• Production engineering
  • Structural dynamics of production machinery
  • Conduction heat transfer
  • Convection heat transfer
  • Fluid dynamics
  • Compressible flow

Popular Career Options

Graduates of aerospace master's degree programs typically go on to work in advanced research and development, or become post-secondary instructors. Industries in which aerospace engineers typically are found include:

  • Commercial aviation development companies
  • Military
  • U.S. Government
  • Research facilities

Employment Outlook and Salary Information

In 2014, the U.S. Bureau of Labor Statistics predicted an average growth in jobs for commercial pilots between 2014 and 2024. The best opportunities are expected to be with smaller scale and cheaper regional airlines and nonscheduled aviation services, while jobs with major airlines are expected to be more difficult to obtain because of strong competition. In 2015, the median average annual salary for commercial airline pilots was $102,520.

Employment opportunities for aerospace engineers are actually expected to decrease by about two percent between 2014 and 2024, though new types of aircraft design could lead to more demand for people working in research and development. In 2015, the median salary for aerospace engineers was $107,830 a year.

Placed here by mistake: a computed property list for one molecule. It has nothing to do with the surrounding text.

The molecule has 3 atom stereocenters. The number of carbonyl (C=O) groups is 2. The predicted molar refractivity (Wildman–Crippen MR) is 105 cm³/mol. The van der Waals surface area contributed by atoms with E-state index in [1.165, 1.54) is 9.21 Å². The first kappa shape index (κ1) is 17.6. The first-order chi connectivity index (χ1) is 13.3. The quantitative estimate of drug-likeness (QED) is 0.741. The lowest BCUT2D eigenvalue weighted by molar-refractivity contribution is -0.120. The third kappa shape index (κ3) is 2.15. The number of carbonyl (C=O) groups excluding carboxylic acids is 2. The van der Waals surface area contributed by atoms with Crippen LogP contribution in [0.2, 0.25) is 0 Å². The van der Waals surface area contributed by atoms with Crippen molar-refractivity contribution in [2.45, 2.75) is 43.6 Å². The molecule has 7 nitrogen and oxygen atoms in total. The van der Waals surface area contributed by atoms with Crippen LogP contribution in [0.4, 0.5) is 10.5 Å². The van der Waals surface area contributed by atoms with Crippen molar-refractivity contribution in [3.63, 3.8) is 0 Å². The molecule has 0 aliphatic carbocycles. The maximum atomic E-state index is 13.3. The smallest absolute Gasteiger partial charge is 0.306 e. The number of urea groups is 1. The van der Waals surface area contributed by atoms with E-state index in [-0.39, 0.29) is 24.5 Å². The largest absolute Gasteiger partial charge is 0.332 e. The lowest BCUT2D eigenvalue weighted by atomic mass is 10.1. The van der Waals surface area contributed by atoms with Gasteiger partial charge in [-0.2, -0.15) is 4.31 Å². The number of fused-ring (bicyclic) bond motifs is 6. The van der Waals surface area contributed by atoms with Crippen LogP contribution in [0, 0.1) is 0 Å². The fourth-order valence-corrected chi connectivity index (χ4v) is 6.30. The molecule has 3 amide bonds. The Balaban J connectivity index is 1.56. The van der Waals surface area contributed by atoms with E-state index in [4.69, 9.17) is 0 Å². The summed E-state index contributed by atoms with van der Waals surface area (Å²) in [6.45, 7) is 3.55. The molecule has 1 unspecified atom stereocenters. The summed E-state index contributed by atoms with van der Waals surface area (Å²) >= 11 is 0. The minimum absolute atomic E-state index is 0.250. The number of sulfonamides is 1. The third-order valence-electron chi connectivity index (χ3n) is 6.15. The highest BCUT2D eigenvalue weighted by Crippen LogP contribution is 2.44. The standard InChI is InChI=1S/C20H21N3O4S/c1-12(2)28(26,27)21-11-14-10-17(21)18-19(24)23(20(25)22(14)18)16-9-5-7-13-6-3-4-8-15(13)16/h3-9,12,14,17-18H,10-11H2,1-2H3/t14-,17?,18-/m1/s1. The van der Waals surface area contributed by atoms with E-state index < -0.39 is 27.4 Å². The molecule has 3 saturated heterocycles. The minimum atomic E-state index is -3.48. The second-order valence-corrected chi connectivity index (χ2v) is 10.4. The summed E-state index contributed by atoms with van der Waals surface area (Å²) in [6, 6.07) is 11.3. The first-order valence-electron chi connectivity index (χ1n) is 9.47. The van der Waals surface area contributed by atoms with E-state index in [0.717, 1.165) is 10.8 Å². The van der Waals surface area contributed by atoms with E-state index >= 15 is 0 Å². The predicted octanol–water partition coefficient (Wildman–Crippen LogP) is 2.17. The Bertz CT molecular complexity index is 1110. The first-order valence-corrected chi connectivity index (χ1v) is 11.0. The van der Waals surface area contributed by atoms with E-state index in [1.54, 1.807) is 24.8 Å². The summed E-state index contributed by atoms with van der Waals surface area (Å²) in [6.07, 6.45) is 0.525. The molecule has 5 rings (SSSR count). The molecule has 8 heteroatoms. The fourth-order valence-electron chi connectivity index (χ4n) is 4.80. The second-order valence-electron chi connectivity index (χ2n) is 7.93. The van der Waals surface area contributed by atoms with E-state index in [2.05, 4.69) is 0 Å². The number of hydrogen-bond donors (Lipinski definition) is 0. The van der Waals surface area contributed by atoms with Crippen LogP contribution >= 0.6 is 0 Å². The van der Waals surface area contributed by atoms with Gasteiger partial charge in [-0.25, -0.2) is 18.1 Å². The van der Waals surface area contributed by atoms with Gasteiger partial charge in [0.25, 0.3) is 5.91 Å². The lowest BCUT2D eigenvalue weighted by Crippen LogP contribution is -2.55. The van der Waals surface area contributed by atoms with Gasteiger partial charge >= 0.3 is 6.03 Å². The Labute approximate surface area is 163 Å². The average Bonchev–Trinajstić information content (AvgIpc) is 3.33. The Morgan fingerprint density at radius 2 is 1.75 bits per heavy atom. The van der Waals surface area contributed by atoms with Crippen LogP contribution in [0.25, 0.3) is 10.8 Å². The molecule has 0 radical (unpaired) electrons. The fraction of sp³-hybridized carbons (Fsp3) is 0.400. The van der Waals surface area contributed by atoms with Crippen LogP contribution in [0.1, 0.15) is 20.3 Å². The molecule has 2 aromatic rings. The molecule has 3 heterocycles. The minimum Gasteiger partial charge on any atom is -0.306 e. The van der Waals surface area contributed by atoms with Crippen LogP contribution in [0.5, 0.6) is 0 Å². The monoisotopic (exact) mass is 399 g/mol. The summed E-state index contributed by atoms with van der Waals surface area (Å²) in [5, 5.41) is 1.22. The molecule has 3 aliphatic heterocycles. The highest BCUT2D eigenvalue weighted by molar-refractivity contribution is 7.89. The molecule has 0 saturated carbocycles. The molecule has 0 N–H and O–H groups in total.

Continuing Education Information

Graduates of aeronautical science degree programs often elect to pursue a master's degree in aerospace engineering, aeronautics or aviation management. These programs can help students advance their careers within the aeronautics industry.

Graduates of bachelor's degree programs in aerospace engineering also may go on to pursue graduate degrees in the field. Some aeronautical engineers may elect to pursue master's degrees in business to better position themselves for careers in administration, as executives or in government positions.

Graduates of M.S. degree programs in aerospace engineering who are interested in teaching often obtain a Ph.D. in aerospace engineering. However, this degree is typically not required for careers outside of academia.

Despite the BLS predicting a decline in jobs during the 2014-2024 decade, students interested in becoming pilots have a wide range of academic options ahead of them, including a Bachelor of Science in Aeronautical Science, a Bachelor of Science in Aerospace Engineering, and a Master of Science in Aerospace Engineering, not to mention likelihood of a really high salary.